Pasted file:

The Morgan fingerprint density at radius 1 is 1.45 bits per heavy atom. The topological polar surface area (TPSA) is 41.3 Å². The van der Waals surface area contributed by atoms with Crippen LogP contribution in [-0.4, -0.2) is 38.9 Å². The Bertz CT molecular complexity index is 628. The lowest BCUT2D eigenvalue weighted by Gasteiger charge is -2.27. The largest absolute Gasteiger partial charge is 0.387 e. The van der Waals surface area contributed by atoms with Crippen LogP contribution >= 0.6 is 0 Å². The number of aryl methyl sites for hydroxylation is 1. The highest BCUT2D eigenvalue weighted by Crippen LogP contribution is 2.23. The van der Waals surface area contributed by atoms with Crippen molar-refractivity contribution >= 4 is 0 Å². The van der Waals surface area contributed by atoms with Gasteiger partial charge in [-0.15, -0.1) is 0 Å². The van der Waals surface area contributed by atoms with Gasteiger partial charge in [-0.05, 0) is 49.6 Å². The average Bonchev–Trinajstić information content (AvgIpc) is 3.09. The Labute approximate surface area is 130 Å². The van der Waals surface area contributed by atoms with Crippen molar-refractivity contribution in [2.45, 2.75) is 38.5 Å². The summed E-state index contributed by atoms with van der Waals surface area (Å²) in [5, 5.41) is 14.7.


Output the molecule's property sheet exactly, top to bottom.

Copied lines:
The Morgan fingerprint density at radius 1 is 1.45 bits per heavy atom. The topological polar surface area (TPSA) is 41.3 Å². The van der Waals surface area contributed by atoms with Crippen LogP contribution in [-0.4, -0.2) is 38.9 Å². The Bertz CT molecular complexity index is 628. The lowest BCUT2D eigenvalue weighted by Gasteiger charge is -2.27. The largest absolute Gasteiger partial charge is 0.387 e. The van der Waals surface area contributed by atoms with Crippen LogP contribution >= 0.6 is 0 Å². The number of aryl methyl sites for hydroxylation is 1. The highest BCUT2D eigenvalue weighted by Crippen LogP contribution is 2.23. The van der Waals surface area contributed by atoms with Crippen molar-refractivity contribution >= 4 is 0 Å². The van der Waals surface area contributed by atoms with Gasteiger partial charge in [-0.15, -0.1) is 0 Å². The van der Waals surface area contributed by atoms with Gasteiger partial charge in [-0.05, 0) is 49.6 Å². The average Bonchev–Trinajstić information content (AvgIpc) is 3.09. The Labute approximate surface area is 130 Å². The van der Waals surface area contributed by atoms with Crippen molar-refractivity contribution in [2.45, 2.75) is 38.5 Å². The summed E-state index contributed by atoms with van der Waals surface area (Å²) in [5, 5.41) is 14.7.